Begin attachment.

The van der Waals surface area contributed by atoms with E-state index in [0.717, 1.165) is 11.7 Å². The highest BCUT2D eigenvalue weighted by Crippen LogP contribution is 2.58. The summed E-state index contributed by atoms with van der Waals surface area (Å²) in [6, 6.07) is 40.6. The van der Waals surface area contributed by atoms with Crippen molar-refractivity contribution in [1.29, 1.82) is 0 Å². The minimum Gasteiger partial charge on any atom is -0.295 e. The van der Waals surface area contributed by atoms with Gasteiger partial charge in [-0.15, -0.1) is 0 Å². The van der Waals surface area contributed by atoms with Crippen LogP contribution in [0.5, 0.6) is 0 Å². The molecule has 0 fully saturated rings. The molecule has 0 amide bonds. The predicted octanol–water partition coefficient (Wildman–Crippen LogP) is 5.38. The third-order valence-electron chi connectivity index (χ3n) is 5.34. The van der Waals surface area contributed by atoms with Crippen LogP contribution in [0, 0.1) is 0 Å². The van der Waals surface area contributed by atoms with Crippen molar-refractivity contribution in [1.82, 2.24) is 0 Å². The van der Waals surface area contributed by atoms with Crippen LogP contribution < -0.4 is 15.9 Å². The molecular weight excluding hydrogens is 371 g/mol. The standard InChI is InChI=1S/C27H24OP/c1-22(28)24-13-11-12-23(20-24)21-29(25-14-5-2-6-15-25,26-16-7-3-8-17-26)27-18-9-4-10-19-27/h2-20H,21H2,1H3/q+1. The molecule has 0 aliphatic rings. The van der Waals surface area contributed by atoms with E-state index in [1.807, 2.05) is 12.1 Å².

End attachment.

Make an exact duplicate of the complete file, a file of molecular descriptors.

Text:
The van der Waals surface area contributed by atoms with E-state index in [0.717, 1.165) is 11.7 Å². The highest BCUT2D eigenvalue weighted by Crippen LogP contribution is 2.58. The summed E-state index contributed by atoms with van der Waals surface area (Å²) in [6, 6.07) is 40.6. The van der Waals surface area contributed by atoms with Crippen molar-refractivity contribution in [1.29, 1.82) is 0 Å². The minimum Gasteiger partial charge on any atom is -0.295 e. The van der Waals surface area contributed by atoms with Gasteiger partial charge in [-0.15, -0.1) is 0 Å². The van der Waals surface area contributed by atoms with Crippen LogP contribution in [0.5, 0.6) is 0 Å². The molecule has 0 fully saturated rings. The molecule has 0 amide bonds. The predicted octanol–water partition coefficient (Wildman–Crippen LogP) is 5.38. The third-order valence-electron chi connectivity index (χ3n) is 5.34. The van der Waals surface area contributed by atoms with Crippen LogP contribution in [0, 0.1) is 0 Å². The van der Waals surface area contributed by atoms with Crippen molar-refractivity contribution in [1.82, 2.24) is 0 Å². The van der Waals surface area contributed by atoms with Crippen LogP contribution < -0.4 is 15.9 Å². The molecular weight excluding hydrogens is 371 g/mol. The standard InChI is InChI=1S/C27H24OP/c1-22(28)24-13-11-12-23(20-24)21-29(25-14-5-2-6-15-25,26-16-7-3-8-17-26)27-18-9-4-10-19-27/h2-20H,21H2,1H3/q+1. The molecule has 0 aliphatic rings. The van der Waals surface area contributed by atoms with E-state index in [1.807, 2.05) is 12.1 Å².